UK offshore wind sector grows as brands celebrate World Charging Day: The week’s sustainability success stories
Published weekly, this series shows how companies and sustainability professionals are striving to achieve their “Mission Possible” through the campaign’s five key pillars: energy, resources, infrastructure, mobility and business management.
Across the UK and around the world, leading businesses, cities, states and regions are turning their environmental ambitions into action. Here we round up five positive sustainability stories from this week.
ENERGY: UK offshore wind sector shows 16% year-on-year increase in jobs
Image: Orsted, Pictured: Grimsby-based wind turbine technicians
In late 2020, the government announced the UK’s ambition to host 40GW of offshore wind capacity by 2030. This target has since been raised to 50GW as part of the energy security strategy, the Conservative Party again favoring offshore wind over onshore wind and solar. .
A report published on Monday 13 June by RenewableUK’s Offshore Wind Industry Council found that the number of full-time equivalent positions in the UK offshore wind sector has increased by 16% in 12 months. It now hosts 19,6000 direct jobs and 11,500 indirect jobs. Direct roles relate only to offshore wind – for example, specific roles in functions such as planning and maintenance. Indirect jobs are those in the supply chain.
The report projects that, by 2030, the industry will host 61,000 direct jobs and 36,000 indirect jobs, if government targets are to be met. In the same timeframe, the sector is expected to attract £155bn of private investment. In addition to general targets, the forecast takes into account offshore wind project pipeline growth trends and other enabling policies, such as the Contracts for Difference (CfD) auction system.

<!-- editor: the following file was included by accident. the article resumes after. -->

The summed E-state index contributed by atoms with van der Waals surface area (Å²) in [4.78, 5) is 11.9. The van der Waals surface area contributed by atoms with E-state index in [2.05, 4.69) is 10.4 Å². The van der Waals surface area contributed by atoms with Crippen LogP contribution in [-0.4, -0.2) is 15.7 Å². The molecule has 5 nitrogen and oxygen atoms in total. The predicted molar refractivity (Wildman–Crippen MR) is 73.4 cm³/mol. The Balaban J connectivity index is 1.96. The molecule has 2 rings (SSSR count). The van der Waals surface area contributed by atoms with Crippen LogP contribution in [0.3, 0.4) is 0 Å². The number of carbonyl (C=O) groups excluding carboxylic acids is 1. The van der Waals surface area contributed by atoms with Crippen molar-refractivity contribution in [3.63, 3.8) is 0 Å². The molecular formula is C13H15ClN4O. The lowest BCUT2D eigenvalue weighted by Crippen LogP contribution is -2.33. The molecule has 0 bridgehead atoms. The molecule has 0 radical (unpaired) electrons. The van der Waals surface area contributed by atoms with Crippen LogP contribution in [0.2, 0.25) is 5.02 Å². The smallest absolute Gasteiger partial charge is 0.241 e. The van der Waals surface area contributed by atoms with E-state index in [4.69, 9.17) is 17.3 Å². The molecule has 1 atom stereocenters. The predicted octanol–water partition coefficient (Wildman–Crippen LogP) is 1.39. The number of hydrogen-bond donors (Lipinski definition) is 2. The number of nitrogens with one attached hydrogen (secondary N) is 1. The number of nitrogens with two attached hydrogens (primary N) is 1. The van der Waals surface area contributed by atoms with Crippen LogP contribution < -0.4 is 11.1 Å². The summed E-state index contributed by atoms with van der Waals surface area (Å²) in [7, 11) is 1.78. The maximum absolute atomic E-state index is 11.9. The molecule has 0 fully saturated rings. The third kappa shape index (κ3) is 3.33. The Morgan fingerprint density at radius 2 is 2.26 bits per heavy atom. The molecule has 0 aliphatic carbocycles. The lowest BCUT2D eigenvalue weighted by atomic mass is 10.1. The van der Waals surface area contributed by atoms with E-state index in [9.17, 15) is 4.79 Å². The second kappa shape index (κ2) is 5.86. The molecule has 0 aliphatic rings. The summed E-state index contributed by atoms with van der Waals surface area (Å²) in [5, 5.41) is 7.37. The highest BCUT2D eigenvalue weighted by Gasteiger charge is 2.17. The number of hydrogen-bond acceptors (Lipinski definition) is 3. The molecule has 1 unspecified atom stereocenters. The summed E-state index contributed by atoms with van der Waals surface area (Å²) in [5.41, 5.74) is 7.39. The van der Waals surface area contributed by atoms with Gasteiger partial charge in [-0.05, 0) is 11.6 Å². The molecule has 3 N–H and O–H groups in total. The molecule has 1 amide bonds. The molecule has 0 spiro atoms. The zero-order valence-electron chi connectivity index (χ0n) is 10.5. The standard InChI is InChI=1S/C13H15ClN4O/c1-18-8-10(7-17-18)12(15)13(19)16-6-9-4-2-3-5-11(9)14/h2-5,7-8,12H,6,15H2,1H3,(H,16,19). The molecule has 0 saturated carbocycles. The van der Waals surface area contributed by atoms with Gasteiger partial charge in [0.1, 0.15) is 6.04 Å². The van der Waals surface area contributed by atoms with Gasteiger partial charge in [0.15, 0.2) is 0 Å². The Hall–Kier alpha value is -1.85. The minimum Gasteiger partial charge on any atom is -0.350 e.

For these benefits to materialize, RenewableUK’s deputy chief executive, Melanie Onn, said the government must work with industry “to address skills shortages in areas such as electrical engineering and data analytics. , so that we can increase the number of high-quality green jobs in offshore wind”. throughout this decade.
RESOURCES: Brands such as The Body Shop and Sainsbury’s celebrate World Refill Day
Thursday (June 16) was World Refill Day – a campaign led by UK-based environmental campaign group City To Sea, perhaps best known for its “Refill” work. This workflow has seen over 30,000 sites around the world sign up to offer visitors free tap water.
While City to Sea marked the occasion with a new Bristol-wide coffee cup reuse and return scheme, other organizations have taken different approaches. The Body Shop has released an update on its in-store refill programs for products such as shower gels, confirming that refill stations have been installed in 556 of its stores globally. In each of these stores, 20% of shoppers use this service, with the proportion increasing for customers under the age of 35.
Also in retail, Sainsbury’s has launched a refillable version of its own brand of hand soap, saying shoppers using the one-litre refill sachets will use 85% less plastic than buying four bottles of 250ml. The bags are made from soft plastic which is not collected by many curbside councils but can be returned to Sainsbury’s stores for recycling. Sainsbury’s aims to halve the amount of plastic used for packaging by 2025, compared to 2017.
MOBILITY: The Scottish Government unveils its National Transport Strategy plan, promising a 20% reduction in car travel this decade
Transport has been the UK’s highest emitting sector since 2016. In Scotland in particular, inland transport generated 12 million metric tonnes of greenhouse gases in 2019, more than agriculture and aviation and international shipping combined.
The Scottish Government published a new delivery plan for its national transport strategy this month. First published in 2020, the Strategy makes climate action a key priority, alongside reducing social inequalities and improving human health and well-being. One of the main ambitions is to reduce the number of collective kilometers traveled by car in Scotland by 20% by 2030. The new delivery plan details more than 70 actions that will be taken by the end of this financial year to contribute reduce car use.